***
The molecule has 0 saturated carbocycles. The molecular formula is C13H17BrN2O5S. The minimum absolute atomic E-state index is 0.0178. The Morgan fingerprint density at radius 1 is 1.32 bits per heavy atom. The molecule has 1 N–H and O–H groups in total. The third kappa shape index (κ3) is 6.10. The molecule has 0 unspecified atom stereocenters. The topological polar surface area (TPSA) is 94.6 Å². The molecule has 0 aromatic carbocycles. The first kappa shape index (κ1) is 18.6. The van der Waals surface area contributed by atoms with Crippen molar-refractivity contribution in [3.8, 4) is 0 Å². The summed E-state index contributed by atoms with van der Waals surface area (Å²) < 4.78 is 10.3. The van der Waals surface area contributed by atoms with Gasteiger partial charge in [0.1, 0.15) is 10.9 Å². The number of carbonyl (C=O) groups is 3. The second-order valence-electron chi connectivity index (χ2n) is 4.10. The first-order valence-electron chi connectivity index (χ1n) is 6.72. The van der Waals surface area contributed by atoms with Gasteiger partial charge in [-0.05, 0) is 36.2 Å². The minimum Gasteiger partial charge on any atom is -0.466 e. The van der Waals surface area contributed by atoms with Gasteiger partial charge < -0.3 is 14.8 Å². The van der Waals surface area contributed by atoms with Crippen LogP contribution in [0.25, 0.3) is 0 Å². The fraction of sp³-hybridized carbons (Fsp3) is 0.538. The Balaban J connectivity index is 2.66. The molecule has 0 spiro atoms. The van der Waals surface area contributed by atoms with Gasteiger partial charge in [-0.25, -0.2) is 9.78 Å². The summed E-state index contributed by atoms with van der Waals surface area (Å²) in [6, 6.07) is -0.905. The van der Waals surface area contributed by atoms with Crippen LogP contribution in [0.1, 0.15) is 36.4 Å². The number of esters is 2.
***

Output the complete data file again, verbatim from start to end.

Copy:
The molecule has 0 saturated carbocycles. The molecular formula is C13H17BrN2O5S. The minimum absolute atomic E-state index is 0.0178. The Morgan fingerprint density at radius 1 is 1.32 bits per heavy atom. The molecule has 1 N–H and O–H groups in total. The third kappa shape index (κ3) is 6.10. The molecule has 0 unspecified atom stereocenters. The topological polar surface area (TPSA) is 94.6 Å². The molecule has 0 aromatic carbocycles. The first kappa shape index (κ1) is 18.6. The van der Waals surface area contributed by atoms with Crippen molar-refractivity contribution in [3.8, 4) is 0 Å². The summed E-state index contributed by atoms with van der Waals surface area (Å²) < 4.78 is 10.3. The van der Waals surface area contributed by atoms with Gasteiger partial charge in [0.1, 0.15) is 10.9 Å². The number of carbonyl (C=O) groups is 3. The second-order valence-electron chi connectivity index (χ2n) is 4.10. The first-order valence-electron chi connectivity index (χ1n) is 6.72. The van der Waals surface area contributed by atoms with Gasteiger partial charge in [-0.05, 0) is 36.2 Å². The minimum Gasteiger partial charge on any atom is -0.466 e. The van der Waals surface area contributed by atoms with Gasteiger partial charge < -0.3 is 14.8 Å². The van der Waals surface area contributed by atoms with Crippen LogP contribution in [0.25, 0.3) is 0 Å². The fraction of sp³-hybridized carbons (Fsp3) is 0.538. The Balaban J connectivity index is 2.66. The molecule has 0 spiro atoms. The van der Waals surface area contributed by atoms with Gasteiger partial charge in [-0.25, -0.2) is 9.78 Å². The summed E-state index contributed by atoms with van der Waals surface area (Å²) in [6, 6.07) is -0.905. The van der Waals surface area contributed by atoms with Crippen LogP contribution in [0.1, 0.15) is 36.4 Å². The number of esters is 2.